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Ohlone Monitor

Support for veterans brings hope

Mitchell Walther and Vanessa Luis, Editor-in-chief and contributing writer

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Veteran Kevin Franklin was somber as he recounted his friend’s suicide.
“None of us saw it coming,” he said. “And hindsight is 20/20. Still, none of us saw it.”
Post-traumatic stress disorder and depression are common enemies of veterans, and suicide takes the lives of our returned troops at an alarming rate. A 2013 study by the U.S. Department of Veterans Affairs found that an average of 22 veterans kill themselves every day.
“One of my friends committed suicide in my own bedroom, in the closet with one of my old firearms,” said Franklin, a member of the Ohlone Student Veterans Club. “And I walked in on finding that. After a few days, I walked in and found it.”
Suicide in the military is not a new issue. In 2012 the number of active-duty military personnel who killed themselves, 177, exceeded the 176 who were killed in combat, according to the Department of Defense.
As The Guardian put it in a 2013 story, “More of America’s serving soldiers died at their own hands than in pursuit of the enemy.”
Dr. Jan Kemp, the VA’s national mental health director for suicide prevention, told Stars and Stripes last year that the reasons for veteran suicides are unclear, but that the pressures of leaving military careers and readjusting to civilian life, along with combat injuries and post-traumatic stress disorder, all play a role.
Christina Bass, a clinician and recruiter for the Center for BrainHealth at the University of Texas – Dallas, defined PTSD in a U.S. News & World Report story.
“The brain and nervous system, overwhelmed, are unable to process the past trauma,” she said. “As a result, the emotional response tied to the past events is interjected into the present – meaning the person frequently relives and responds to the past.”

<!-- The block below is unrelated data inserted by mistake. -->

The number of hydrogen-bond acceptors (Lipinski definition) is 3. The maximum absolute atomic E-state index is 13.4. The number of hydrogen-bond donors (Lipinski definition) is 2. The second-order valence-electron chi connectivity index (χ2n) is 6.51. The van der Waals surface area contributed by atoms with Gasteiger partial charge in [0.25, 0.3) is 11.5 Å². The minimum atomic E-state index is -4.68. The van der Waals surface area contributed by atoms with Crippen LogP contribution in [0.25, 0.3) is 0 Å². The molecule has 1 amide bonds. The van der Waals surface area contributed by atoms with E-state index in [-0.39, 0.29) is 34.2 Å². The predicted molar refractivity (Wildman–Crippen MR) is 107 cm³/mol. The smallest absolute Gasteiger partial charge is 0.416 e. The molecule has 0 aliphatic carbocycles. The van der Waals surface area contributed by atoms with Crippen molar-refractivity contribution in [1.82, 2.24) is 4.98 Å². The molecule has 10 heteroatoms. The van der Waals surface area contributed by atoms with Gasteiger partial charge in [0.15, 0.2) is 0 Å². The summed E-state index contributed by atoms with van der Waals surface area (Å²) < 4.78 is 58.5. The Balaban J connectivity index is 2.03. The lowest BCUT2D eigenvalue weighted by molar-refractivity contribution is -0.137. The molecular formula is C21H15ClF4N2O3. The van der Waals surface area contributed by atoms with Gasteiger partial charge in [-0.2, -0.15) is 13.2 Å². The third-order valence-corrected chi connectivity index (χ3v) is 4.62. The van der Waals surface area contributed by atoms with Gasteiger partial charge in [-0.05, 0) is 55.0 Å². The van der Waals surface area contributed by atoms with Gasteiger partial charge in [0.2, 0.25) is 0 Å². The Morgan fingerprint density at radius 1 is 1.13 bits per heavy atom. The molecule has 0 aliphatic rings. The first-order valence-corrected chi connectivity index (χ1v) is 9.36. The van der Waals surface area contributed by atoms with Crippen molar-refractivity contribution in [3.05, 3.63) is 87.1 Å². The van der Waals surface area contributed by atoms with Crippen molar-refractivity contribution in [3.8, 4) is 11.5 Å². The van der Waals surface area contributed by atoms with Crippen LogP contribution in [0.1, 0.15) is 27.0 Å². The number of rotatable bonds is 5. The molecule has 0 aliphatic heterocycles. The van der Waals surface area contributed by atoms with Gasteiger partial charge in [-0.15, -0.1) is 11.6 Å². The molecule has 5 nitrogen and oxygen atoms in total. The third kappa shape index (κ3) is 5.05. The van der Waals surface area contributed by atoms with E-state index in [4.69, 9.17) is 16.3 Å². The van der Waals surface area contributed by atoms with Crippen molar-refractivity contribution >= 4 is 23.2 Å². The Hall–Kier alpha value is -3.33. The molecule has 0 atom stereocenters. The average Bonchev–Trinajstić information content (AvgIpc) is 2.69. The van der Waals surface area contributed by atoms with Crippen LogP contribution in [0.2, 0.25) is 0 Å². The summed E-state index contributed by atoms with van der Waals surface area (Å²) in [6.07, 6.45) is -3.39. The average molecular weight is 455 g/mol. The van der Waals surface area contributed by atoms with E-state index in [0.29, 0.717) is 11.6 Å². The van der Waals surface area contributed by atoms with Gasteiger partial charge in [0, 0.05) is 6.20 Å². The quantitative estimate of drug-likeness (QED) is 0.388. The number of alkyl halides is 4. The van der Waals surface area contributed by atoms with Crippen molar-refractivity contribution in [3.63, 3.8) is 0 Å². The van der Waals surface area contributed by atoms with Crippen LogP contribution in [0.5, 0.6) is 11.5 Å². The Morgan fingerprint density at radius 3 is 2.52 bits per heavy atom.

No one wants open discussion about mental health more than veterans like Franklin and Tommy Brandy, both of whom attended Ohlone’s Out of the Darkness walk last month in support of suicide awareness.
“One of the big problems though, that I feel, is the stigma with getting help,” Franklin said.
Ninety-eight veterans were enrolled at Ohlone last semester, according to data from the California Community College Chancellor’s Office. There are resources both on and off campus to help veterans returning home.
The Veterans Affairs Office helps Ohlone veterans obtain their GI benefits, and assists them with college services such as financial aid, priority registration, counseling and other programs.
Veterans who need help can call the confidential, toll-free Veterans Crisis Line 24 hours a day at 800-273-8255 and press 1 to reach a Veterans Affairs’ representative for support.
Brandy wants to reach out to those who feel hopeless.
“I don’t agree with suicide – it’s not an option for me,” he said. “But some people, they feel as though they don’t have any way. … There are other options and there are ways out. So no matter how far down that dark place that you think you are, there’s always a hand and a way out.”
Kemp said officials have seen decreases in suicide rates when veterans take advantage of the VA health system.
“What we’re seeing is that getting help does matter,” Kemp said. “Treatment does work.”
Franklin, who has been diagnosed with two major depressive disorders, is studying psychology to help people with PTSD.
“It’s like taking my own traumas and experiences and switching it,” he said.
His mission is to facilitate greater conversation for those voices he believes are not heard.
“I want to bring trauma counseling to firefighters, paramedics, police officers, and those people,” he said. “Because they have the same rates of PTSD as veterans do, and nobody talks about it.”
While optimistic, Franklin maintains that the dialogue about mental health needs to be stronger.
“What we need to see is a greater national debate,” he said. “Because this grassroots stuff is great on the small run, but if we’re not talking about it in everybody’s kitchen, on the news, and on the radio, the majority of society doesn’t see it.”
For more information about Ohlone’s Veterans Affairs Office, call 510-659-6199 or go to www.ohlone.edu/org/veterans. The office is in Room 7249 in Building 7 on the second floor of the Fremont campus.
For more information about the Veterans Crisis Line, online chat and text-messaging service, go to www.veteranscrisisline.net.

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The student news site of Ohlone College
Support for veterans brings hope